The Crossing Places, by Elly Griffiths

Ruth Galloway, a forensic archeologist, is called in to examine some bones unearthed by the police. Though the bones turn out to be ancient rather than connected to a modern missing-child case, Ruth becomes involved with the recent case when another child disappears, and a killer begins to stalk and harass her for that involvement.

I’ve been saying for so long that I want another mystery/crime-procedural series to read, and I have finally found exactly what I’ve been looking for! Though Ruth Galloway isn’t a detective – which makes the book more cozy mystery – the book reads more like a crime-procedural. Much like I stated with Griffith’s The Stranger Diaries, this is a book that reads deeper than its genre typically does. The characters are well drawn, and the pacing is superb – not too fast but definitely not slow. And I’m excited because there are a dozen or so books in this series, tons for me to dive into.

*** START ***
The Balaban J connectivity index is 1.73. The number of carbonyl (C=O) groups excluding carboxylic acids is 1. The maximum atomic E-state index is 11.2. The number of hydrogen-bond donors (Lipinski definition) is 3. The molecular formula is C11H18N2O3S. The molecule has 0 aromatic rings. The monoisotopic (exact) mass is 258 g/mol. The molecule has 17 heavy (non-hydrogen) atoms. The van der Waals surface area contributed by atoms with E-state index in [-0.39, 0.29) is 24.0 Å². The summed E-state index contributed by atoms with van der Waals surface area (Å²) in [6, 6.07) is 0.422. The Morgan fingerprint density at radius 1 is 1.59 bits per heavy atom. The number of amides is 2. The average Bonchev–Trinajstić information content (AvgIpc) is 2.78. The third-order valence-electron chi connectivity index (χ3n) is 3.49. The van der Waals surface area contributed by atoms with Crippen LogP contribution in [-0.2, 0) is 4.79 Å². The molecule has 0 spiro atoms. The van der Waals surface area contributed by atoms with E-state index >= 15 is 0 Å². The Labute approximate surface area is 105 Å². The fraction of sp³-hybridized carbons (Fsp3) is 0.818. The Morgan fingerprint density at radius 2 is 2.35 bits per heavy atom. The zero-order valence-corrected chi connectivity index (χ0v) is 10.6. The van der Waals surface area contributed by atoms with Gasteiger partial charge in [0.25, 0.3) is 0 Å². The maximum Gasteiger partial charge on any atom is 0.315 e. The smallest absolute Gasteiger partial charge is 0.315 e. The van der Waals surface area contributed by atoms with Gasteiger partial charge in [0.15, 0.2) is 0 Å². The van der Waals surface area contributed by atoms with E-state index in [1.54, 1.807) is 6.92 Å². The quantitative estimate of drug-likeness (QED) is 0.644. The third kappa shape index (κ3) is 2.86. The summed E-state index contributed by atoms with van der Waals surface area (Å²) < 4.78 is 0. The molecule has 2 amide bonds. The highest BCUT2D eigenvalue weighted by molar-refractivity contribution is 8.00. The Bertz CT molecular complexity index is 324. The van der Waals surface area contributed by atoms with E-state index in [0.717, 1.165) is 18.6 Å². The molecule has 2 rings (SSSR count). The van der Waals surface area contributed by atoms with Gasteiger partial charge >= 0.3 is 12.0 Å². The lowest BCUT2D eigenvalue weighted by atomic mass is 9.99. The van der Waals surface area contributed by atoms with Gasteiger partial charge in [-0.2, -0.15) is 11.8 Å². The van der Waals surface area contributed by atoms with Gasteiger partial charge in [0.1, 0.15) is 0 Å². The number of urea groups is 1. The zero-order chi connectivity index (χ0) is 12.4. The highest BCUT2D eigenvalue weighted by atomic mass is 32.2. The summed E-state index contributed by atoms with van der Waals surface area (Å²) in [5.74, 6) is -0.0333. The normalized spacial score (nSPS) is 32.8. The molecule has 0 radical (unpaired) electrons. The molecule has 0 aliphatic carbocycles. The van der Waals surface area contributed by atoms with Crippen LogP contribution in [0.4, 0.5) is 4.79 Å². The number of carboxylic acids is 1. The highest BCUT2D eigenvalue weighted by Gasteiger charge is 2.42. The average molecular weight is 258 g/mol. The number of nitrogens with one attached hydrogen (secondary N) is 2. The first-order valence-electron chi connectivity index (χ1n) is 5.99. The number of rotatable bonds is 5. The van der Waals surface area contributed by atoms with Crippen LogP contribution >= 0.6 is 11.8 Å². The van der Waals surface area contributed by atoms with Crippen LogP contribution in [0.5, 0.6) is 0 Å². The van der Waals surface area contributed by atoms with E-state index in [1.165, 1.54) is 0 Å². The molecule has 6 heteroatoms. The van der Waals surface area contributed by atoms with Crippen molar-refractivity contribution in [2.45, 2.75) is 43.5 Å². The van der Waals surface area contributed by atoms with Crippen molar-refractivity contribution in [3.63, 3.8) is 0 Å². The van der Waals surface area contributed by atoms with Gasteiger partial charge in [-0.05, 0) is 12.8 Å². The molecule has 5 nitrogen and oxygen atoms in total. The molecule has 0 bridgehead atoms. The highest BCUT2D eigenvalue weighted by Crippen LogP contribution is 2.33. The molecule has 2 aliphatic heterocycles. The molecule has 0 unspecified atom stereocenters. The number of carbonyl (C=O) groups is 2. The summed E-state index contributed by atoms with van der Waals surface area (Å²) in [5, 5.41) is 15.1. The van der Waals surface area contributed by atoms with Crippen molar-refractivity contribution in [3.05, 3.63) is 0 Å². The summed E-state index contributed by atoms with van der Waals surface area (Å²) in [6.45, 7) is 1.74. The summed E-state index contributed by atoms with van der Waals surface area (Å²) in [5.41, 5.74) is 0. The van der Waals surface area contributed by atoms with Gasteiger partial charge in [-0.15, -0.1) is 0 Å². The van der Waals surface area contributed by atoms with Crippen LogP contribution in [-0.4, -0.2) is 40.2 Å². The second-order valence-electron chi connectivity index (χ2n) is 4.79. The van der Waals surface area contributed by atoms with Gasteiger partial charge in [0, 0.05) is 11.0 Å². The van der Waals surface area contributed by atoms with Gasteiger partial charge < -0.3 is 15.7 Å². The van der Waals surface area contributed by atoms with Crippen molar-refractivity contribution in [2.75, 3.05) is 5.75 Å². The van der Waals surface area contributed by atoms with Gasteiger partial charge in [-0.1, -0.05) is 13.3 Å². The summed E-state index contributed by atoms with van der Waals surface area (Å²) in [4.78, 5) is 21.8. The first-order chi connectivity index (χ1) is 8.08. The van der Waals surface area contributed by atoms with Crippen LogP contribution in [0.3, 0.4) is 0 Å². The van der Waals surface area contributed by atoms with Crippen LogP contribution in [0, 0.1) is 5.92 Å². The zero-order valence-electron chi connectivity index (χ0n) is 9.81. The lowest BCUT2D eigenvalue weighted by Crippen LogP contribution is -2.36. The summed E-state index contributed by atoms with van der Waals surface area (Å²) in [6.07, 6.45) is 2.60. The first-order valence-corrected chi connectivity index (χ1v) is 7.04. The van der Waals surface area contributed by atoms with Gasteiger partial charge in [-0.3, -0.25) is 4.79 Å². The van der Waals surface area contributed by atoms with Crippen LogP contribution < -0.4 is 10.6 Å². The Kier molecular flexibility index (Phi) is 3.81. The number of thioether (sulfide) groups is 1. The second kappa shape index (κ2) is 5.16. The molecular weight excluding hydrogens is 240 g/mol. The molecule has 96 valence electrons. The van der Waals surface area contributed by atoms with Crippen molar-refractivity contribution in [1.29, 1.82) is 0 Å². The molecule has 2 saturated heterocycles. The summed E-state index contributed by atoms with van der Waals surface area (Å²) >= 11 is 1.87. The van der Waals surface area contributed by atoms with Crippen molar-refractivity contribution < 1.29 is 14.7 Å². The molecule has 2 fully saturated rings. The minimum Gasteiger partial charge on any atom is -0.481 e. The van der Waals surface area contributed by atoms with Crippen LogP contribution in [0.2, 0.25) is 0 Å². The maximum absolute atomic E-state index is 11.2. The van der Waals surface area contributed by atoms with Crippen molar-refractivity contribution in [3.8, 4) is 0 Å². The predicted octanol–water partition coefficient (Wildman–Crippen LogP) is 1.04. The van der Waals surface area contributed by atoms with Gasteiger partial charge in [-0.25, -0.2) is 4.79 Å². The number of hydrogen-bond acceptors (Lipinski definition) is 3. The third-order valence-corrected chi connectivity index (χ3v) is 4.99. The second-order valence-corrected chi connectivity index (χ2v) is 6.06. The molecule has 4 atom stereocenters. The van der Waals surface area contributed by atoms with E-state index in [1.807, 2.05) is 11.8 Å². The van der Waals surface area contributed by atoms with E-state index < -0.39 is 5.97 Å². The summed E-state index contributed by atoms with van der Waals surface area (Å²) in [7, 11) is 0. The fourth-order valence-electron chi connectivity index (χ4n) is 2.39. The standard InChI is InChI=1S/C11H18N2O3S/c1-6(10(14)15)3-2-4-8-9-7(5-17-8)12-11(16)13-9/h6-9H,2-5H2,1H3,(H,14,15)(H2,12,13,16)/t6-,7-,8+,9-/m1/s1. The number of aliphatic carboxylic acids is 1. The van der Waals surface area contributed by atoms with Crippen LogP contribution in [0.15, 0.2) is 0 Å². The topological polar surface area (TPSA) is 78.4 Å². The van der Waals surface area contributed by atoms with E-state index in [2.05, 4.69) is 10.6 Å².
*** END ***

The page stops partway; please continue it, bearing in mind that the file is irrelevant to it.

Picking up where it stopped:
The book isn’t without a few minor flaws, though. The beginning reads a little cliched (like using a reflection in a mirror to describe the narrator) and the motivations of a particular character (Erik) never seem to be explained. I can imagine people having trouble with the climax of the book as well – can’t say more without spoilers – but I thought it was perfect. Other than that, though, it was a really phenomenal story and I had to dive into The Janus Stone immediately.

About Amanda

Agender empty-nester filling my time with cats, books, fitness, and photography. She/they.
This entry was posted in 2019, Adult, Prose and tagged , , . Bookmark the permalink.

3 Responses to The Crossing Places, by Elly Griffiths

  1. Pingback: Ruth Galloway mysteries 9-11, by Elly Griffiths | The Zen Leaf

  2. Pingback: The Lantern Men, by Elly Griffiths (audio) | The Zen Leaf

  3. Pingback: Sunday Coffee – The End of an Era | The Zen Leaf

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